Another consequence of these trends is that specialty surgeons are often reluctant to take emergency general surgery call. The reasons are several: it shifts the focus of their practice away from their specialties; they prefer to avoid getting involved with problems outside their area of expertise; and general surgery call would increase their exposure to liability. Finally, though surgeons historically took general surgery call in order to build up their client base or to maintain hospital admitting privileges, some specialty surgeons are now shifting the focus of their practices away from the hospital setting, or even to hospitals without an emergency room. These changes in the specialists’ preferences, coupled with the overcrowding of emergency rooms, cries out for certain remedial changes that will assure comprehensive care with 24/7 emergency department coverage by surgeons with broad-based surgical and critical care skills. In response to this need, the American College of Surgeons set out to create the specialty of Acute Care Surgery. According to Jerry Jurkovich, past president of the American Association for the Surgery of Trauma, the acute-care surgeon should,

“… be responsible for managing acute general surgical problems, covering general surgical and specialty services, providing surgical critical care, and managing acute trauma … The training … would require a core general surgery training, as well as in thoracic, vascular and gastrointestinal surgery, so as to not just allow but to encourage the development of a diverse elective surgical practice.”7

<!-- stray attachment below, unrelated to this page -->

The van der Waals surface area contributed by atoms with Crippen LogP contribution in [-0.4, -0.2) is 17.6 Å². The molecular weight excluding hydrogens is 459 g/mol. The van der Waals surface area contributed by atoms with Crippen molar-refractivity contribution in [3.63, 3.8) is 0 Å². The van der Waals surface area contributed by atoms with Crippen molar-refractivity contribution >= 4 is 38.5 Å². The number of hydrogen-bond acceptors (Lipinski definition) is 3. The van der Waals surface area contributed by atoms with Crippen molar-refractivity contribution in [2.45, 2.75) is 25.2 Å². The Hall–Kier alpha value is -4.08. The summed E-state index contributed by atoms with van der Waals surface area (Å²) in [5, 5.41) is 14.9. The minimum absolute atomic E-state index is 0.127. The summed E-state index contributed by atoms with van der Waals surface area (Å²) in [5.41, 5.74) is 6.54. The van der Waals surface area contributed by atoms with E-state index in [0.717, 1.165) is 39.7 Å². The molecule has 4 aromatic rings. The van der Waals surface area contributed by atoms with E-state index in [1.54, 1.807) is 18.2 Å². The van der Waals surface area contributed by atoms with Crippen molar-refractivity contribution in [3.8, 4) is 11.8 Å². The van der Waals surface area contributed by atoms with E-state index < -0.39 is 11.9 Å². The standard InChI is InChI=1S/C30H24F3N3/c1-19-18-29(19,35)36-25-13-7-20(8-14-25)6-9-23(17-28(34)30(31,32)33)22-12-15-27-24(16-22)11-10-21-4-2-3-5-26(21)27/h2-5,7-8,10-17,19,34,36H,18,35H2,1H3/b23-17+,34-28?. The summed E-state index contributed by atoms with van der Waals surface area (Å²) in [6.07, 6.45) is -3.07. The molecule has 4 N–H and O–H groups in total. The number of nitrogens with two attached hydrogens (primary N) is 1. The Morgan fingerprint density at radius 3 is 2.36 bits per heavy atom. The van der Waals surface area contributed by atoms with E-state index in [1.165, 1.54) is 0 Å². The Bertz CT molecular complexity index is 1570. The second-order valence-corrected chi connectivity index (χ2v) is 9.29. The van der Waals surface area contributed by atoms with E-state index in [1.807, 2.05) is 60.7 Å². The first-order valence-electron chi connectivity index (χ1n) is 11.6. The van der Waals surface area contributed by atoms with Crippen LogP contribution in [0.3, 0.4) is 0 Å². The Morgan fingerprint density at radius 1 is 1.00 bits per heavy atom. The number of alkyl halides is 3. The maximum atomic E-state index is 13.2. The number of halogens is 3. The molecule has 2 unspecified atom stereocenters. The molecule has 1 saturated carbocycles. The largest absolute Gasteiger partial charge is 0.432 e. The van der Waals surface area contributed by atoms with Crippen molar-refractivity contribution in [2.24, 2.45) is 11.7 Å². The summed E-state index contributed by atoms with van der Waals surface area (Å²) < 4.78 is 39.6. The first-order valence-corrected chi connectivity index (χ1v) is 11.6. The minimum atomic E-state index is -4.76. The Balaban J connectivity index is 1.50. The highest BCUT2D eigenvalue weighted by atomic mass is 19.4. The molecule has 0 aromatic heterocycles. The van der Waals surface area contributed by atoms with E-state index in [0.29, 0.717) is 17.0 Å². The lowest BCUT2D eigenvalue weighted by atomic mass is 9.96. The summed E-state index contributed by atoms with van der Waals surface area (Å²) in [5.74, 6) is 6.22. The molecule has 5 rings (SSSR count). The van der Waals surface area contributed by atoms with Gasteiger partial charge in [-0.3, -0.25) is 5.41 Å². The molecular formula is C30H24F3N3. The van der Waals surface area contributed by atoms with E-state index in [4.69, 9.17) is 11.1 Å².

In September 2002, the American College of Surgeons initiated an ad hoc committee for “Consideration of Trauma Specialization.” The committee was charged to consider the problems of patient access to emergency surgical care and the future viability of trauma surgery as a career. In 2003, the “Committee to Develop the Reorganized Specialty of Trauma, Surgical Critical Care, and Emergency Surgery” was formed through a joint meeting between the American College of Surgeons Committee on Trauma, the American Association for the Surgery of Trauma (AAST), the Eastern Association for the Surgery of Trauma, and the Western Trauma Association. In 2005, the Acute Care Surgery Committee was created, and they determined to create a new specialty of training and practice. This new discipline would require broad-based surgical training including elective and emergency general surgery; it would have a strong emphasis on trauma; and it would have at its core a surgical critical care residency approved by the Accreditation Council for Graduate Medical Education. Since its inception in 2002 this committee has established Acute Care Surgery as a new specialty, with its own curriculum, site verified program requirements, and a certificate of completion. This has become a growing specialty that has had a major presence at many national surgical conferences.